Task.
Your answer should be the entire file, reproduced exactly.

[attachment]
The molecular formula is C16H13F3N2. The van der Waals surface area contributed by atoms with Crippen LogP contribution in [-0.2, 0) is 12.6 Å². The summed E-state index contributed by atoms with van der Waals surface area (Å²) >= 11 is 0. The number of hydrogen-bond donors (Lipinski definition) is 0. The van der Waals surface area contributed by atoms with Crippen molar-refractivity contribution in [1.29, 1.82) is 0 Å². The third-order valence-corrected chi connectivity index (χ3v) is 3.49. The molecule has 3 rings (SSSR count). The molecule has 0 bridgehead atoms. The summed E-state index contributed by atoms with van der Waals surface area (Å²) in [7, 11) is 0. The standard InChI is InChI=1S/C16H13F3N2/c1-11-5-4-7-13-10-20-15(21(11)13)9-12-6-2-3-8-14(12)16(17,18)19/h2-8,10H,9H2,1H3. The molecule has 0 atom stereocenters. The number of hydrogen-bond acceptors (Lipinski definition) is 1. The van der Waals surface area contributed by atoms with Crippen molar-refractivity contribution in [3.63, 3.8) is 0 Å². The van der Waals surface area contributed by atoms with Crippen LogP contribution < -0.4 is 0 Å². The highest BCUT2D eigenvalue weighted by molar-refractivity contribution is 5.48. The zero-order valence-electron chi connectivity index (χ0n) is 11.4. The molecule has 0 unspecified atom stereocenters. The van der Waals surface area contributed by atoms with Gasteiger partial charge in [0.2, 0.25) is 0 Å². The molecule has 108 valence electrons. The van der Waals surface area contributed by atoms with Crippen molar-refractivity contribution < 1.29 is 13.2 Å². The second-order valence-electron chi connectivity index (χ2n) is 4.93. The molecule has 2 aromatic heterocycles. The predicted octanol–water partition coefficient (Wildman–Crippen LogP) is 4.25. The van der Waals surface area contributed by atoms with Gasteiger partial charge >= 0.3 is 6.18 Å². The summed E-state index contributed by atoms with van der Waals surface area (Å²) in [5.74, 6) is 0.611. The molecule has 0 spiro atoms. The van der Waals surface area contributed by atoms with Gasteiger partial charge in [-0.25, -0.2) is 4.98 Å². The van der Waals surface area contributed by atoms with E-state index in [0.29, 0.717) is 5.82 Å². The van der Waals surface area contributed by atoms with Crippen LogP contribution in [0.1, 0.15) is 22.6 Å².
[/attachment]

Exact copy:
The molecular formula is C16H13F3N2. The van der Waals surface area contributed by atoms with Crippen LogP contribution in [-0.2, 0) is 12.6 Å². The summed E-state index contributed by atoms with van der Waals surface area (Å²) >= 11 is 0. The number of hydrogen-bond donors (Lipinski definition) is 0. The van der Waals surface area contributed by atoms with Crippen molar-refractivity contribution in [1.29, 1.82) is 0 Å². The third-order valence-corrected chi connectivity index (χ3v) is 3.49. The molecule has 3 rings (SSSR count). The molecule has 0 bridgehead atoms. The summed E-state index contributed by atoms with van der Waals surface area (Å²) in [7, 11) is 0. The standard InChI is InChI=1S/C16H13F3N2/c1-11-5-4-7-13-10-20-15(21(11)13)9-12-6-2-3-8-14(12)16(17,18)19/h2-8,10H,9H2,1H3. The molecule has 0 atom stereocenters. The number of hydrogen-bond acceptors (Lipinski definition) is 1. The van der Waals surface area contributed by atoms with Crippen molar-refractivity contribution in [3.63, 3.8) is 0 Å². The van der Waals surface area contributed by atoms with Crippen LogP contribution < -0.4 is 0 Å². The highest BCUT2D eigenvalue weighted by molar-refractivity contribution is 5.48. The zero-order valence-electron chi connectivity index (χ0n) is 11.4. The molecule has 0 unspecified atom stereocenters. The van der Waals surface area contributed by atoms with Gasteiger partial charge in [0.2, 0.25) is 0 Å². The molecule has 108 valence electrons. The van der Waals surface area contributed by atoms with Crippen molar-refractivity contribution < 1.29 is 13.2 Å². The second-order valence-electron chi connectivity index (χ2n) is 4.93. The molecule has 2 aromatic heterocycles. The predicted octanol–water partition coefficient (Wildman–Crippen LogP) is 4.25. The van der Waals surface area contributed by atoms with Gasteiger partial charge >= 0.3 is 6.18 Å². The summed E-state index contributed by atoms with van der Waals surface area (Å²) in [5.74, 6) is 0.611. The molecule has 0 spiro atoms. The van der Waals surface area contributed by atoms with Gasteiger partial charge in [-0.25, -0.2) is 4.98 Å². The van der Waals surface area contributed by atoms with E-state index in [0.29, 0.717) is 5.82 Å². The van der Waals surface area contributed by atoms with Crippen LogP contribution in [0.1, 0.15) is 22.6 Å².